Drama encourages playing with others. Even when the audience is only those with whom you are sheltering in place, using drama in ordinary moments will refresh, rejuvenate and remind children that daily living can be filled with wonderment and joy. The drama activities listed below provide much needed centering, and will help family groups deepen relationships. The following are easy, non-tech ideas and only require materials already around the house.
READ ALOUD TO ONE ANOTHER
- Use character voices. (Gandalf is distinct from Bilbo, right?)
- Build tension by speaking faster or slower. (Remember when Hermione is trapped in the ladies room with a troll?)
- Speak in a high or low voice. (How does Miss Honey sound, compared to The Trunchbull?),
- Laugh together at the rhymes (“…I will not eat them in a box/I will not eat them with a fox…”) or silliness in a story. (“[Pippi] could lift a whole horse if she wanted to. And she did.”)
- Focus deeply on the emotional meaning of a story. (Remember when Charlotte stays up all night to weave “Some pig!” to save Wilbur? )
- Let imaginary worlds take over. (Remember Lucy’s first glimpse of Mr. Tumnus the faun, in snowy Narnia?)
During times of steep uncertainty (like right now!), familiar stories become friends of comfort, and new stories become joyous distractions. Most homes have books on the shelves just waiting to be revisited. Anne (…of Green Gables), or Percy Jackson (The Lightning Thief), or Meg Murray (A Wrinkle in Time) or Klaus (A Series of Unfortunate Events), or Stanley Yelnats (Holes) are hearty characters that can be discovered and re-discovered at all developmental stages (adults too!).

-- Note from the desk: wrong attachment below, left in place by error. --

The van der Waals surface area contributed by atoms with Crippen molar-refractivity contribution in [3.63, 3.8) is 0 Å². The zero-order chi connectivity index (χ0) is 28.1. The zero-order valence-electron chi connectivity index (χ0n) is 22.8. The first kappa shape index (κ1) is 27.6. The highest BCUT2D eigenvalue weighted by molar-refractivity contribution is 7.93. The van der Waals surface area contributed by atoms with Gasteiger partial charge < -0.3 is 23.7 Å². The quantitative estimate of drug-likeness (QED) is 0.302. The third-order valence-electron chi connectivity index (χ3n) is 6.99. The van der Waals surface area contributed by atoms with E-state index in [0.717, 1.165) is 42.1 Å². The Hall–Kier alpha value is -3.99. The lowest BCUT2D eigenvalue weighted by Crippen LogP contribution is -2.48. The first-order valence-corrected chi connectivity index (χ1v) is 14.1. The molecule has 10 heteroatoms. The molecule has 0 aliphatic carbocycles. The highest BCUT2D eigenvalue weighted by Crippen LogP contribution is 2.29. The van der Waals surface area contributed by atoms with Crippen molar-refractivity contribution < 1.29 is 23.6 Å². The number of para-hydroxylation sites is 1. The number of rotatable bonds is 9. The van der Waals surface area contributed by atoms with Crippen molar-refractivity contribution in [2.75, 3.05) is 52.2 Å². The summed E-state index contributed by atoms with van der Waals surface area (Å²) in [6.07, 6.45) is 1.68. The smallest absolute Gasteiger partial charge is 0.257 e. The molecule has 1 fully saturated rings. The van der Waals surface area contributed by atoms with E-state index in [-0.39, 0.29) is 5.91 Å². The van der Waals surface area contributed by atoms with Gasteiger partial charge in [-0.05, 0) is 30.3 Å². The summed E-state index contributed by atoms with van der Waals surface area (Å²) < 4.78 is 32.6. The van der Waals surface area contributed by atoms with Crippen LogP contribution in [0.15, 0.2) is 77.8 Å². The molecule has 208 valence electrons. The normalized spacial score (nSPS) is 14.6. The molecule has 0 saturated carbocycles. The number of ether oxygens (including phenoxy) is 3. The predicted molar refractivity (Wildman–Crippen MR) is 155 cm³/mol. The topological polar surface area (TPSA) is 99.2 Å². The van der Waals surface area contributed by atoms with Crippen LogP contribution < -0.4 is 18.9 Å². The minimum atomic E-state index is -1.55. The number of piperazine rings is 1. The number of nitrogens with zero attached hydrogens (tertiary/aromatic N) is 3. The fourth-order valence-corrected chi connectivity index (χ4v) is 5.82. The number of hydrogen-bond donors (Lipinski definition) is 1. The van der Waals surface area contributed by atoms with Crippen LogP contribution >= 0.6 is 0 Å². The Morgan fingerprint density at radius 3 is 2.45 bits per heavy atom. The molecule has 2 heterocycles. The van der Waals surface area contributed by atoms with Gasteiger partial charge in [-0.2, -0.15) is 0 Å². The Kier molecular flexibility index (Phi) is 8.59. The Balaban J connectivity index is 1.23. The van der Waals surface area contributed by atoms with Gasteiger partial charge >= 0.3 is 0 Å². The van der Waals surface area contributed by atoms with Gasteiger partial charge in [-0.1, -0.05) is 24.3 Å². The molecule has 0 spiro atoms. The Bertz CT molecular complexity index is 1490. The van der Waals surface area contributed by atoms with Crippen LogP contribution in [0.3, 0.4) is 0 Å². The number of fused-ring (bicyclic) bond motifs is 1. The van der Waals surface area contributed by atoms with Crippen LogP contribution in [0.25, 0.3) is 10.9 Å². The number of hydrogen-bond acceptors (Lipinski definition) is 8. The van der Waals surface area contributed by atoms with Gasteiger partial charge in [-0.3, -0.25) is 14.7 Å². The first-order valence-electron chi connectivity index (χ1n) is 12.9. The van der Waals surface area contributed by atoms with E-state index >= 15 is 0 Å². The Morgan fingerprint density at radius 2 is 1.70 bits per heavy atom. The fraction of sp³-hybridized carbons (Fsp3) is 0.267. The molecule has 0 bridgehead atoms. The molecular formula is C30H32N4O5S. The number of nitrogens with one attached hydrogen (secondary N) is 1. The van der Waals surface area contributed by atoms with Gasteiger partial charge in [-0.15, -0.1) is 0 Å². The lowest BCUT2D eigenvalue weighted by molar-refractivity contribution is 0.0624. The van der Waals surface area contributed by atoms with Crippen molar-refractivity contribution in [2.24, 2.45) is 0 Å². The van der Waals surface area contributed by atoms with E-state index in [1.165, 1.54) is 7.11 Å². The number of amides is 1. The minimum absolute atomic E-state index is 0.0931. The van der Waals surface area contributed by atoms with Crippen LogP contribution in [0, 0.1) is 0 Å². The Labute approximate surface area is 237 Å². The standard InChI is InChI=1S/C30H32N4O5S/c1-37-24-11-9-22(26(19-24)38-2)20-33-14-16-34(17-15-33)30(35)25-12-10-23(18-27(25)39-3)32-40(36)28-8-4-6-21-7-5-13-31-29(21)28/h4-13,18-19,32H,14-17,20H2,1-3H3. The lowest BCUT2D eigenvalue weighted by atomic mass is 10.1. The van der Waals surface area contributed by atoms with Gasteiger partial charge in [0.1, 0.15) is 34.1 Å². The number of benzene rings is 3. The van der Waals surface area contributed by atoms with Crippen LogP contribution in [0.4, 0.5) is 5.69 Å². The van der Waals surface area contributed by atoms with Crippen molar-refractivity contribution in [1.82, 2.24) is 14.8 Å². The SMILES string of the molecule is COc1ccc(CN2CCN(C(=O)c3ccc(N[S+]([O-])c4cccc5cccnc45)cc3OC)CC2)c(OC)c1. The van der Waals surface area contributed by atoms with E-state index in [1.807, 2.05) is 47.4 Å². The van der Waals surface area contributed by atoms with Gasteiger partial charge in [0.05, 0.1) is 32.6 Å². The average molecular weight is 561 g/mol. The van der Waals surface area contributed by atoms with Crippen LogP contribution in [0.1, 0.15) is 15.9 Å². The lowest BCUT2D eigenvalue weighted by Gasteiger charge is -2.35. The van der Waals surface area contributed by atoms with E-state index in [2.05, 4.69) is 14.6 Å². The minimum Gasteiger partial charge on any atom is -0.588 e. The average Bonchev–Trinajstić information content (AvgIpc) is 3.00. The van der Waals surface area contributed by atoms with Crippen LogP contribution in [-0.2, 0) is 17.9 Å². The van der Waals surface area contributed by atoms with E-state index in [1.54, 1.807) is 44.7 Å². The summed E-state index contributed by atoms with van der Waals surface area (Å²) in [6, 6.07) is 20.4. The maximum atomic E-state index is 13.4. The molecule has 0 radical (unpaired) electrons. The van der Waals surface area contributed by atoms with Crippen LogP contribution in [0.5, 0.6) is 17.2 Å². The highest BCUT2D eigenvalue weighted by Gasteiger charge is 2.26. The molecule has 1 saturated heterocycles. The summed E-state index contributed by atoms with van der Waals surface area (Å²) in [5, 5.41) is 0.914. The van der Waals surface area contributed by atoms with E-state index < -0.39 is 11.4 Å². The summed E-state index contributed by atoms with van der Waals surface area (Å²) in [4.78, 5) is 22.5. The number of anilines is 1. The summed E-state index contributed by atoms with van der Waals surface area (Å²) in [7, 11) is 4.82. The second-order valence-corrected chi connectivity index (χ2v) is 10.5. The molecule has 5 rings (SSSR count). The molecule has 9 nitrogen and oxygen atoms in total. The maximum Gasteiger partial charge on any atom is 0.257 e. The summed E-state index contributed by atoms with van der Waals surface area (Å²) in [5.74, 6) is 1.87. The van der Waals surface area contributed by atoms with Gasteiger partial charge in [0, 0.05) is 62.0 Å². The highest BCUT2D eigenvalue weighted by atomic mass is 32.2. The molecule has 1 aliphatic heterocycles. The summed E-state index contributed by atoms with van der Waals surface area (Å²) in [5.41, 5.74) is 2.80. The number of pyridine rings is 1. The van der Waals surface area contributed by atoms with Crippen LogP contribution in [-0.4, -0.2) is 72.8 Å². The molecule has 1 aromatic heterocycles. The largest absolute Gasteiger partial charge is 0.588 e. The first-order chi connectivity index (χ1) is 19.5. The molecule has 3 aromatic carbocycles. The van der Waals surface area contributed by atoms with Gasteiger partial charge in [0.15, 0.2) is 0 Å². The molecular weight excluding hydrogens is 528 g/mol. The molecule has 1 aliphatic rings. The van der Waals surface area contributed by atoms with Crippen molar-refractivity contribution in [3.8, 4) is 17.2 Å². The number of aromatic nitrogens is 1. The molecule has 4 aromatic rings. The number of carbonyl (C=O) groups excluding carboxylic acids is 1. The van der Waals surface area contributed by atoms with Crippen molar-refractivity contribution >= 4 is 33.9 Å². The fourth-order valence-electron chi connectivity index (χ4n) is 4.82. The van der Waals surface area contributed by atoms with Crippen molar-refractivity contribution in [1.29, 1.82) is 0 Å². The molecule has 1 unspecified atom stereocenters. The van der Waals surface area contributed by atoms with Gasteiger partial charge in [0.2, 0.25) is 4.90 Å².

Don’t hesitate to include tweens, teens and adults in read alouds! Remember that even little ones can comprehend the spoken word far beyond their reading level. Take turns, having one person read two pages and then passing the book to the next reader. Make reading aloud part of a comforting routine: just after lunch or dinner, right before breakfast or bedtime, whenever. Don’t worry that you don’t sound like a voice-over artist or movie actor. Reading with commitment and energy will engage listeners of all ages.
PROVIDE OPPORTUNITIES FOR DRAMATIC PLAY
Inspire children to play dress up with grandma’s old things or clothes you saved from high school. Let each child choose a style decade and create fashion shows. Hand out scarves, wigs, old jewelry, hats, or the old Halloween costumes you’ve tucked away. Create weekly theme days like Pajama Day, Old Folks Day, Artist Day, Book Character Day, or Superhero day.
Encourage children to make zoos, create puppet shows, or have tea parties with stuffed animals. Challenge them to create new and different worlds with Legos: what if Batman visited Middle Earth? Children learn through play and choices: imaginary and creative play situations do not need to be formal performances. Dramatic developmental benefits result from pretending alone or collaboratively.
Doubtless it is tempting to maintain a focus on order, calm, and cleanliness in living spaces especially while sheltering in place. However, creative play often results in disarray and mess. Set a few reasonable clean up rules, but avoid creating shameful feelings. Embrace the process. To you it may look a mess, but to them it looks like a vast jungle, a broad desert, a wizard in a magical castle, or an impenetrable ancient fortress. Engage and celebrate with your children as they create.